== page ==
the 7805, a +5 volt DC regulator.
The next figure shows the schematic and pin layout of the 7805 regulator.
Different manufacturers implement their products with different topologies and
manufacturing processes. So it's not unexpected that the same functionally
equivalent component from different manufacturers may have different
signatures.
Figure 6-14. Diagram and Symbol of a Linear Voltage Regulator, 7805.
Input - MED2 range
Output pin - MED2 range
Figure 6-15. Signatures of a 7805 Voltage Regulator by SGS Thomson. Ground Pin
to Common.
6-14
TR 210 User Manual
Testing Integrated Circuits
Input - MED2 range
Output pin - MED2 range
Figure 6-16. Signatures of a 7805 Voltage Regulator by Motorola. Ground Pin to
Common.
Review
■
Integrated circuits are complex devices that are built using basic electronic
components.
■
The IC signatures resemble zener diodes.
■
There are many causes for IC failures and the TR†210 can display its
"health" as resistive leakage, an open or a short.
■
Functionally identical pins on a single IC out-of-circuit will display the same
signature.
■
The most common point for reference is ground, but VCC or another point
might give a more informative signature.
■
Different analog IC families exhibit different characteristic signatures.
■
Testing for faulty ICís is one of the more common uses for the TR†210. A
technician can compare ICís in or out of circuit.
Applications
TR 210 User Manual
6-15
Testing Integrated Circuits
Low Voltage
There is a new family of logic that offers lower dynamic power consumption,
lower operating voltages, higher output drive, faster AC speed, lower noise and
better dynamic thresholds than HC CMOS. These features make this family
attractive for low power applications such as battery operated portable
applications (that is, laptop computers, pagers, phones, etc.).
In order to achieve this new improved level of performance, the manufacturers of
this LV (low voltage) family of logic ICs have redesigned the internal structure
of the device. Some manufacturers have changed the input structure by
eliminating the input protection diode to VCC. Similarly, the design of the
output structure also has changed by eliminating the output protection diode to
VCC and replacing it with a N-Channel pull-up transistor. As a result of these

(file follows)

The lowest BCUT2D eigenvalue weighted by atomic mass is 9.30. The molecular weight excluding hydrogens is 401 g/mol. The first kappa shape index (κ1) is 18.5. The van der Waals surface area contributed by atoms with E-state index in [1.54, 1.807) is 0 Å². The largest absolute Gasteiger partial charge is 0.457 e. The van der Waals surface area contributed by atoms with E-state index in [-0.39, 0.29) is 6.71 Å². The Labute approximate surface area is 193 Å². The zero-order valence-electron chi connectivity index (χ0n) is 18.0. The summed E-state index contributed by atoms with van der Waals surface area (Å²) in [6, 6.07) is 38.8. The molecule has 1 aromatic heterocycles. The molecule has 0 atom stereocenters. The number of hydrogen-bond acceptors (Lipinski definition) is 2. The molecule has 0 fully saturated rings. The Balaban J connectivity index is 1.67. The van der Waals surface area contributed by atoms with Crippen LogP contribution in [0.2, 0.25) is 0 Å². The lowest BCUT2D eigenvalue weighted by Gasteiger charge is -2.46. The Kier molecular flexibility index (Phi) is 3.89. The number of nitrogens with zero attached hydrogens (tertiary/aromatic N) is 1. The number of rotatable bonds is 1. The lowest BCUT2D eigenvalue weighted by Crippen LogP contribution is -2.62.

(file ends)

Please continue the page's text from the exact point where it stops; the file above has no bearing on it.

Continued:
changes, the analog signatures of the LV logic family are different from the
conventional HC logic family.
The TR†210 has the built-in "SMT" test range group which has been optimized
for this LV logic. SMT is an abbreviation for surface mount technology and
refers to the physical IC package type in which the LV logic family is commonly
available.
Figure 6-17. TR 210 with Test Probes to a 20 Pin Surface Mount IC.
1. Press the LOW1 range button.
2. Set the test signal frequency to 50/60 Hz.
3. Place or clip the black test lead from the TR†210 Common terminal to the
IC's ground pin. For this example, the ground pin of the 74LVQ245 is pin
10.
6-16
TR 210 User Manual
Testing Integrated Circuits
4. Use the red test lead from the TR†210 A test terminal and probe each pin of
the IC. For this example, pins 2 to 9 and 11 to 18 are all buffer circuits so
they will have identical signatures. (Note: This is only for ICs out of circuit.)
5. Use the red test lead from the TR†210 A test terminal and probe the enable
input pins. For this example, the enable pins of the 74LVQ245 are pin 1 and
19 and will have the same signatures. (Note: This is only for ICs out of
circuit.)
6. Use the red test lead from the TR†210 A test terminal and probe the power
supply VCC input pin. For this example, the VCC pin of the 74LVQ245 is
pin 20.
Buffer pins - LOW1 range
Enable pins - LOW1 range
VCC Power pin - LOW1 range
Figure 6-18. Signatures of a Low Voltage IC (74LVQ45 Type). Ground Pin to Common.
The LOW1 test range have been developed to enhance the resistive fault
signatures that are commonly found when troubleshooting this logic family. The
test signal voltage VS is lower than theLOW2 range to ensure that most
descriptive signature is displayed. A higher VS may result is a signature going
toward a short with would mask out flaws. The short signature can be attributed
by the LV family's lower voltage characteristics.
Compare these signatures with the CMOS logic family and other discrete
components such as transistors and diodes. Note that these signatures have some
common similarities with the other components' analog signature we have seen
already.
TR 210 User Manual
6-17
Testing Integrated Circuits
Review
■
Integrated circuits are complex devices that are built using basic electronic
components.
■
The IC signatures resemble regular and zener diode signatures.
■
There are many causes for IC failures and the TR†210 can display its
"health" as resistive leakage, an open or a short.
■
Functionally identical pins on a single IC out-of-circuit will display the same
signature.
■
The most common point for reference is ground, but VCC or another point
might give a more informative signature.
■
Testing for faulty ICís is one of the more common uses for the TR†210. A
technician can compare ICís in or out of circuit.
Applications
6-18
TR 210 User Manual